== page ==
This piece was originally published by War on the Rocks.
The Chang Da Long is a model of civil-military integration. Built in 2012 as a vehicle carrier, the ship has already demonstrated its ability to carry cars in its commercial capacity and tanks when participating in Chinese military exercises. This, presumably, is what its builders meant when they described it as having a “military heart” with a “civilian shell.”
In August 2021, I discussed how China’s civilian roll-on/roll-off car ferries and vehicle carriers could significantly enhance its ability to launch an amphibious assault on Taiwan. Having updated the numbers and looked more closely at how they translate into military potential, I believe the capacity of China’s civilian fleet is considerably greater and more threatening than it appeared at that time.
China’s civilian roll-on/roll-off vessel fleet enhances the immediacy and the complexity of the invasion threat facing Taiwan. Washington should start preparing now to counter it.
With tensions around Taiwan rising and Russia’s attack against Ukraine on everyone’s mind, analysts continue to debate whether China has — or at least thinks it has — the ability to successfully invade Taiwan. As I argued before, civilian ferries represent an underappreciated source of cross-strait sealift. This challenges the comforting assumption that the Chinese military is constrained by a lack of sufficient traditional amphibious assault ships.
In the past year, the size of China’s civilian ferry and vehicle carrier fleets has grown, and my research has identified additional civilian vessels that could be used for an amphibious invasion. Moreover, given how well-suited China’s roll-on/roll-off vessels are to the task of delivering personnel and vehicles across the Taiwan Strait, they could prove more effective militarily than many imagine. As a result, Washington should work with Taipei now to develop the survivable sea denial forces and rules of engagement that would be necessary to interdict an invasion fleet that exploits the full potential of China’s military-civil fusion.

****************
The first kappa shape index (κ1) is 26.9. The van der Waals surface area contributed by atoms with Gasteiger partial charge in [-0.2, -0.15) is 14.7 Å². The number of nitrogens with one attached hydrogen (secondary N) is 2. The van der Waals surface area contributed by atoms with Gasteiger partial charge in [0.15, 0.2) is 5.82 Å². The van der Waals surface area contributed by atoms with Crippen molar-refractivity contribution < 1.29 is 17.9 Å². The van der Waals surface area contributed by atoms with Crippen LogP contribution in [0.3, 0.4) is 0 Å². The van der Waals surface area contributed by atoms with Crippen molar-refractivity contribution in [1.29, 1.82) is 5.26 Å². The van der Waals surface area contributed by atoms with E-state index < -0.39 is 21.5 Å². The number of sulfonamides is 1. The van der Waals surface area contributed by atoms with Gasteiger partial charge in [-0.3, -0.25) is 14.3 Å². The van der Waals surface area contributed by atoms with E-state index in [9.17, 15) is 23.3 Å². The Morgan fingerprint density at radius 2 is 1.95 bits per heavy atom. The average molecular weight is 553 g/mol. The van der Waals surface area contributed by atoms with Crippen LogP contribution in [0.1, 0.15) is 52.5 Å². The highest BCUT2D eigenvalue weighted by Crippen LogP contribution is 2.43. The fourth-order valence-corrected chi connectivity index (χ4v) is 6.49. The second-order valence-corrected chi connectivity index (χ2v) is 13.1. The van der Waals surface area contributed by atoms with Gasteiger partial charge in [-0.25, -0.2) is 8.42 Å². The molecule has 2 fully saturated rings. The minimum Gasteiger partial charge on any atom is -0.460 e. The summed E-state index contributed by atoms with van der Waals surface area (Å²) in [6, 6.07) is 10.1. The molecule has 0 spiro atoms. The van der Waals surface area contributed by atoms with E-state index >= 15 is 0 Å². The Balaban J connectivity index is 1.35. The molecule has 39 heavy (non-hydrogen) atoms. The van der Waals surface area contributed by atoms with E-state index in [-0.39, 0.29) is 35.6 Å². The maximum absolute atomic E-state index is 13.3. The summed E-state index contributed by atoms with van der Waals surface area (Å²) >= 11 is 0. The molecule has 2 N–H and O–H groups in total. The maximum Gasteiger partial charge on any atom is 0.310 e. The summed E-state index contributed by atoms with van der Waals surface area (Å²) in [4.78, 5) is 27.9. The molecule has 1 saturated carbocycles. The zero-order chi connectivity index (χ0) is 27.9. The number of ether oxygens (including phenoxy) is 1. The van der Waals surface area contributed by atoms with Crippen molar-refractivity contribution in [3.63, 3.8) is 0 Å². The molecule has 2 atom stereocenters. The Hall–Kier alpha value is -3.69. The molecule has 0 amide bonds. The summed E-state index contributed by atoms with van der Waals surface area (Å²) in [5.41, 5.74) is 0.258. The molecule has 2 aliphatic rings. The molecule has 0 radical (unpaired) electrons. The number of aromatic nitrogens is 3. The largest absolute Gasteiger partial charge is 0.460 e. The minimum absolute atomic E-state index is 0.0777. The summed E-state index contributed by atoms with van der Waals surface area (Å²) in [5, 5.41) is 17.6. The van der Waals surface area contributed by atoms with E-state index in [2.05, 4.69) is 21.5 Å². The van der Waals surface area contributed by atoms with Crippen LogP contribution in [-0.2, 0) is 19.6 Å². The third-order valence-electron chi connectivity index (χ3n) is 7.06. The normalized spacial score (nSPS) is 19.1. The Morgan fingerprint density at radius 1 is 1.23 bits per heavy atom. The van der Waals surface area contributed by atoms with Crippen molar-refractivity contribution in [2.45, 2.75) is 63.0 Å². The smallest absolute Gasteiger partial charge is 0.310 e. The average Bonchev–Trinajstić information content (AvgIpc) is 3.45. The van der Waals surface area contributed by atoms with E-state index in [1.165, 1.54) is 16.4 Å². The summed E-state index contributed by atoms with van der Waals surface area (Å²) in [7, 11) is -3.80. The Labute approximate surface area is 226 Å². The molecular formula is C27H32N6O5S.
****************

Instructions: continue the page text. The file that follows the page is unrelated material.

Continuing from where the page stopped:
Read the full article from War on the Rocks.
More from CNAS
How Ukraine Can Help Itself
The challenge is not how to innovate but how to scale up production, given skilled labor shortages, supply chain bottlenecks, corruption, and Russian attacks....
By Franz-Stefan Gady
Evolution Not Revolution
This report concludes that drones have transformed the battlefield in the war in Ukraine, but in an evolutionary rather than revolutionary fashion. While tactical innovation a...
By Stacie Pettyjohn
Foreword By Richard Fontaine Rapid technological change touches virtually every aspect of life today. This includes defense and national security, and for good reason: To main...
By Douglas A. Beck
Is The U.S. Navy Ready For The Red Sea Threat?
In the Red Sea drone and missile attacks by the Houthi rebels are stemming the flow of commerce in a critical part of the world. The U.S. Navy has deployed numerous ships to h...
By Tom Shugart